Keeping up the Appearance and Character of Little London

Rosemary Hodge illustrates how residents’ constant vigilance is protecting this neighbourhood

The Chichester Conservation Area Character Appraisal describes Little London and East Row as “Georgian streets of a mix of historic industrial buildings, houses used for commercial purposes, humble terraced houses and elegant double fronted houses”  – and that’s how this historic area should be kept. In the past three years the residents have been challenged with over 60 planning and discharge of condition applications.

Maintaining a secluded courtyard feeling.

The demolition of Little London Walk in 2013 and the construction of the new TK Maxx store has been a major project. It was disappointing that the case for keeping the arcade of small local shops was lost but the residents were pleased that the final agreed plan at least showed that the trees in the Little London entrance to the new store, which were to be removed during the construction phase, were to be replanted. That was until a revised plan for the courtyard electrics was passed by Chichester District Council (CDC). This showed no trees but some strange electrical junction boxes. Heather Hall, CDC Historic Buildings Advisor, picked up on these boxes which resulted in the owners of the TK Maxx site submitting an application for the erection of four kiosks in the courtyard.

TK Maxx courtyard

Henry Whitby, CDC Tree Officer, was consulted about the lack of landscaping which resulted in the application for the kiosks being withdrawn in September 2016. A revised application is awaited that will hopefully return this part of Little London back to the secluded courtyard that has been there for years.

Saving public art

The Old Museum at 29 Little London had been left to deteriorate since the city museum was moved to its new home in Tower Street. CDC, the owners of the site, were granted change of use to residential in 2013. At the end of 2014 Elberry, a local developer, bought the property. Revised plans for the conversion were submitted which raised concerns over the setting and long term maintenance of the John Skelton sculpture Symbol of Discovery which stood outside the entrance to the Old Museum.

John Skelton sculpture ‘Symbol of Discovery’

After a lot of discussion with CDC and the developer, the sculpture has been retained in its original setting, with new cobbles and some suitable planting – and is now lit at night.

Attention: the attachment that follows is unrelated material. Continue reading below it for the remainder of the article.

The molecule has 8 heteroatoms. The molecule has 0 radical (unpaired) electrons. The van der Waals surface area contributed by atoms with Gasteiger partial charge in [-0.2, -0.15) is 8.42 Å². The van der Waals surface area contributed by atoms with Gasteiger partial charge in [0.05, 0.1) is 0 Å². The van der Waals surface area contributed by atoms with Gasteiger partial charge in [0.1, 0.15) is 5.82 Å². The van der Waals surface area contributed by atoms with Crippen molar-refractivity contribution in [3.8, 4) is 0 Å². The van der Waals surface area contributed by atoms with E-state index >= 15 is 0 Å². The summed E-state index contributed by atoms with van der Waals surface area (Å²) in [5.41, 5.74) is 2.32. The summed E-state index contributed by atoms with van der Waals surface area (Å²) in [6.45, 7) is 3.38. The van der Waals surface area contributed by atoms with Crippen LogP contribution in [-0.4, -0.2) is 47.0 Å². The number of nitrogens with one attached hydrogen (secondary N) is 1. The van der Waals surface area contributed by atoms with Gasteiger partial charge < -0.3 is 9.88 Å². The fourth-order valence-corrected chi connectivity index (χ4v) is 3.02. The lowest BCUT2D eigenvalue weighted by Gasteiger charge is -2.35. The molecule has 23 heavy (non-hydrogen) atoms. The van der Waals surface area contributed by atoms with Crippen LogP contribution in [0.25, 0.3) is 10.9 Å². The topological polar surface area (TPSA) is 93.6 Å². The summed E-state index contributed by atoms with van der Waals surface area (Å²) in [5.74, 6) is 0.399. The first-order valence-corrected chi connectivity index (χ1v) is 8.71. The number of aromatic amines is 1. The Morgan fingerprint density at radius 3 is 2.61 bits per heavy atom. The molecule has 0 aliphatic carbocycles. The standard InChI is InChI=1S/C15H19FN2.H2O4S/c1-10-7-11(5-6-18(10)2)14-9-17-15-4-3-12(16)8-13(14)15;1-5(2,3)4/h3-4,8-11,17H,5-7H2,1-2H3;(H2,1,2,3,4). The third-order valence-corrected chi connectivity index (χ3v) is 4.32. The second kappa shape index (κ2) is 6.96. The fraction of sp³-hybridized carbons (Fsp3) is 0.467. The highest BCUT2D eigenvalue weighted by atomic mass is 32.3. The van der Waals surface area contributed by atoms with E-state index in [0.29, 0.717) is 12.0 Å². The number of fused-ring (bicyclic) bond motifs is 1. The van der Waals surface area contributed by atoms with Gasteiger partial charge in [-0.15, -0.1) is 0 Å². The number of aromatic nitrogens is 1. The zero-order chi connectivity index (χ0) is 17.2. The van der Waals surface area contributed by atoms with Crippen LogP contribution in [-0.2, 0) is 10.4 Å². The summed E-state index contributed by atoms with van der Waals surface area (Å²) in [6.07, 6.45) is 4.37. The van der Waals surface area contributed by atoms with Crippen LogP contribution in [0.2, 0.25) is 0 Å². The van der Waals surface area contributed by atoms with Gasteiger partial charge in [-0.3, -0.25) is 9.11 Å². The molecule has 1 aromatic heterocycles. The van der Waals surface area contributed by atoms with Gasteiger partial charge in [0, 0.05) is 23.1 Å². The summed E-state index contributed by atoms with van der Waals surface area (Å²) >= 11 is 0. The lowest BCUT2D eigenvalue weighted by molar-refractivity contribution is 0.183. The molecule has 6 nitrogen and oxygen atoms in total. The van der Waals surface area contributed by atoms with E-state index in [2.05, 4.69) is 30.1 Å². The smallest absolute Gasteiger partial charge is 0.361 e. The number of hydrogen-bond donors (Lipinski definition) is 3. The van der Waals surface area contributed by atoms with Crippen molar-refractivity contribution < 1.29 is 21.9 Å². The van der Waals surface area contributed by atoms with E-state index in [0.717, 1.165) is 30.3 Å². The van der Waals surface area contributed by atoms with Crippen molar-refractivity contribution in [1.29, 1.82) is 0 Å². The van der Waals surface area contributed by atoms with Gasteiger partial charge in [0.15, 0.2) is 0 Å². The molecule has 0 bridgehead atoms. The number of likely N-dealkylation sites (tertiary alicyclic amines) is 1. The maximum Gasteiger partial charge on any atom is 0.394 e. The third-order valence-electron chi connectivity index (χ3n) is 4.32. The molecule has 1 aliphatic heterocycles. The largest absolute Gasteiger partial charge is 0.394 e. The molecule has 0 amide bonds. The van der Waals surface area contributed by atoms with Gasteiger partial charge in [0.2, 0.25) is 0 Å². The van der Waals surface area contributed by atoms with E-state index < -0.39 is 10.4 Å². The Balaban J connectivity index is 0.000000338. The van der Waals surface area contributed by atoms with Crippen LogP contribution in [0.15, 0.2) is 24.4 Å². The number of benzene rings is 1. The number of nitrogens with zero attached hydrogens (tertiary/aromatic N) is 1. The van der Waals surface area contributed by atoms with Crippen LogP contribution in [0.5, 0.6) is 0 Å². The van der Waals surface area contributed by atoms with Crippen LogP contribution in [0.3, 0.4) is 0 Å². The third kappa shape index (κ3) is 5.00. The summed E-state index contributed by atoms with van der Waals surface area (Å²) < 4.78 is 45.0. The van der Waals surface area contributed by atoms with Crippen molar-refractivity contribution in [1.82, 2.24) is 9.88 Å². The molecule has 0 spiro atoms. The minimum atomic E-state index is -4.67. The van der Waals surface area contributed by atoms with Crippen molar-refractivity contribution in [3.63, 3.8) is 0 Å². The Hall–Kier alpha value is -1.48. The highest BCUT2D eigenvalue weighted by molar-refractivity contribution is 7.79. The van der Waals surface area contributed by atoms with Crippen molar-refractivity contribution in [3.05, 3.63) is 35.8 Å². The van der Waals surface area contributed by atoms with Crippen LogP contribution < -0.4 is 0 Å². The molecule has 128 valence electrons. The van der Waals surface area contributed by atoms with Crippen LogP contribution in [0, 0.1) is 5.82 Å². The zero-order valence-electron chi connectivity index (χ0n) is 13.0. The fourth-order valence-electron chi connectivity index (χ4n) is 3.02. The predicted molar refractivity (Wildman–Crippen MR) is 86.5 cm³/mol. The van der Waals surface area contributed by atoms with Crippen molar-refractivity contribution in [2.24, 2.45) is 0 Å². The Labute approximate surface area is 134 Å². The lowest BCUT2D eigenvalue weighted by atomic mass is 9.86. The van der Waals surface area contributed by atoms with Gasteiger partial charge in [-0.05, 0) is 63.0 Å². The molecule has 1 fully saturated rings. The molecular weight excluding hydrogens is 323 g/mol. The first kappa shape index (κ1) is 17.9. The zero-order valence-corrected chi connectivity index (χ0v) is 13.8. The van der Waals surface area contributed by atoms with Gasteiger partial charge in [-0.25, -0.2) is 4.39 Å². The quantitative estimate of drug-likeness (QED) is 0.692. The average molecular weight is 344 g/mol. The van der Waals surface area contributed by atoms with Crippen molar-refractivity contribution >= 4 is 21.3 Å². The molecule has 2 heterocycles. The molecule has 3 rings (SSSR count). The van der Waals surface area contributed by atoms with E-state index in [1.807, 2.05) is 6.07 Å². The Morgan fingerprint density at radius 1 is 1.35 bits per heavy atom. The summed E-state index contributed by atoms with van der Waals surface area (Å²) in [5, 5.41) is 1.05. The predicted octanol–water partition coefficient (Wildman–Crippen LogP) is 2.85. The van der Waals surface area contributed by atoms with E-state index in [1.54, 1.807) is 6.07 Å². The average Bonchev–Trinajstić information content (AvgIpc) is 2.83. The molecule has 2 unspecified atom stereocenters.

Saga of 1A East Row.

In February 2015, as the T K Maxx store was nearing completion and the Old Museum was being converted, a planning application was submitted by the owners of 1A East Row – the County Council’s former Social Services offices. An old warehouse had been demolished in the 1970s to make way for this rather unprepossessing building.  Most residents hoped that at last the building was going to be replaced with something more in keeping with its surroundings. When we saw the plans, they were for four townhouses with integral garages – ‘a suburban design in a sustainable urban setting.’ The design was completely wrong for this location.

Meetings, letters of objection and letters to our councillors culminated in the application going before the CDC Planning Committee.  The application was not refused but was deferred ‘for discussion.’ Not wasting any time, one of our residents contacted the owner of the site and arranged for the residents to meet him. Fresh plans were shown at this meeting – without the integral garages. The revised plans fitted better into the streetscape and took into account most of our objections. When submitted the revised plans, to our dismay, had been altered again, not all for the better but acceptable. These plans were resubmitted to CDC Planning Committee and were eventually permitted in April 2016.

Then, in July 2016, it was discovered that the 1A East Row site had been sold to Elberry – the same developer as on the Old Museum site – and they planned to convert the building into six flats! The site has permitted development rights for conversion into residential, so no chance of any objections. Residents immediately arranged to meet with the developer to see the new plans. Concerned about the look of the building, there was interest in the plans. Revisions were submitted to CDC and planning permission granted in September 2016: work is well under way.

Always keeping our eyes open.

Little London residents are vigilant to any building work carried out in this area to ensure that it has been through the correct planning procedure and that the work is in keeping with the historic surroundings. Now to tackle the County Council about broken and dangerous paving on the street: several attempts by various residents appear to have been ignored….

(This article originally appeared in the December 2016 issue of The Chichester Society Newsletter)